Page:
I have released a course on Pluralsight called Agile Fundamentals that talks about Agile Software Development in detail.
I was reading a book called ‘Software in 30 Days – How Agile Managers Beat the Odd, Delight Their Customers, and Leave Competitors in the Dust‘ by Ken Schwaber and Jeff Sutherland , and there was a fantastic analogy that summed up technical debt, which I wanted to quote for you here.
In cold climates, when the temperature drops, the pipes in houses often start knocking. Whenever you turn the water on at the tap or use the washer or dishwasher, whenever the heating system starts up, the pipes start banging against one another, against the framing, and against the walls. Sometimes they sound like a jack-hammer, especially when they start knocking in the middle of the night. Knocking pipes are hard to fix. They rattle because they weren’t properly secured. When they become loose and knock, precisely locating them is difficult.
The knocking may be happening at a different place from the insecure pipe. Over time, they become looser. It is difficult to find the exact place where they should have been secured, as the noise may be located a short distance away. Frequently, you have to make a large hole in the wall, remove any insulation, and start looking. Then, with a little luck, you can secure the pipe properly. The cost of securing a pipe correctly when it is installed differs minimally from securing it incorrectly. The cost of securing it once the building already has been constructed is much higher.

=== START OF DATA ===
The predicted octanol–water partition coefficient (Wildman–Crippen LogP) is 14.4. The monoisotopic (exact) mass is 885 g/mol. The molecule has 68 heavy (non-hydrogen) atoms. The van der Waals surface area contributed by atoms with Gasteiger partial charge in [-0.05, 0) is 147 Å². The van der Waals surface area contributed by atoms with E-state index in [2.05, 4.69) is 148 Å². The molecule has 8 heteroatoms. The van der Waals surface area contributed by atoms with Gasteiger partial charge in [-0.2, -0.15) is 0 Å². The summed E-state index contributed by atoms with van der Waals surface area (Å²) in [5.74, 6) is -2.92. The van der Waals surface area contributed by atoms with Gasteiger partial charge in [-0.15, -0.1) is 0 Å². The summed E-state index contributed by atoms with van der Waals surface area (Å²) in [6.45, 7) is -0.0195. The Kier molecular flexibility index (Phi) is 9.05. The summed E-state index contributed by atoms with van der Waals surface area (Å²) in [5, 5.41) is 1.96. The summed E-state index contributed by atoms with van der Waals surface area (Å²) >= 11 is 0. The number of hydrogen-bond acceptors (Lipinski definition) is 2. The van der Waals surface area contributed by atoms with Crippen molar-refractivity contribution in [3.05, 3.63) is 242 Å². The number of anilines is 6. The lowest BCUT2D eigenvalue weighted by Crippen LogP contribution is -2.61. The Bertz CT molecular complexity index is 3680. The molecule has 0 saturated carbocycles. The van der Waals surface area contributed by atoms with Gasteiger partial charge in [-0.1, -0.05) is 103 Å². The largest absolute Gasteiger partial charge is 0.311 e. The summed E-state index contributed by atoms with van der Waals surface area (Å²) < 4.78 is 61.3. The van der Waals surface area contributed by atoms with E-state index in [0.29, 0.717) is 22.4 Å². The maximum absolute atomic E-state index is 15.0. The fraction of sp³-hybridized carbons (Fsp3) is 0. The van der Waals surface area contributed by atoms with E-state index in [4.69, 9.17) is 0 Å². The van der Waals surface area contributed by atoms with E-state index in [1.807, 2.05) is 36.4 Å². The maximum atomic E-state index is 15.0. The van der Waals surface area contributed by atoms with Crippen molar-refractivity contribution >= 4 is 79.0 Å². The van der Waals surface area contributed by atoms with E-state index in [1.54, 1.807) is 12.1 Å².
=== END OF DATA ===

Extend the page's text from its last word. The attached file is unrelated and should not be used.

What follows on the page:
There is a powerful lesson here in that you should try to build your software as best as possible from the start. If you start making compromises in the design and testing, then you will create technical debt which you will have to pay back later, but you always end up paying it back with a lot of interest.
It is far more efficient to get a design and code right from the start. It may take to a little extra time up front to get it right, but this will always be less time than trying to fix it later. What inevitably happens, is that the issue doesn’t get fixed as you will be under constant pressure to add new features.
You would hope that companies would learn by their mistakes and allows the developers to fix any issues at the front, but sadly in my experience this isn’t always the case. Of course, not all technical debt is evil. You need to work through the potential issues with your team as they are preparing for releases. Some technical debt maybe a justifiable, but you need to consider it carefully. In my mind technical debt is more often bad then acceptable.
Here are some good resources on Technical Debt Management.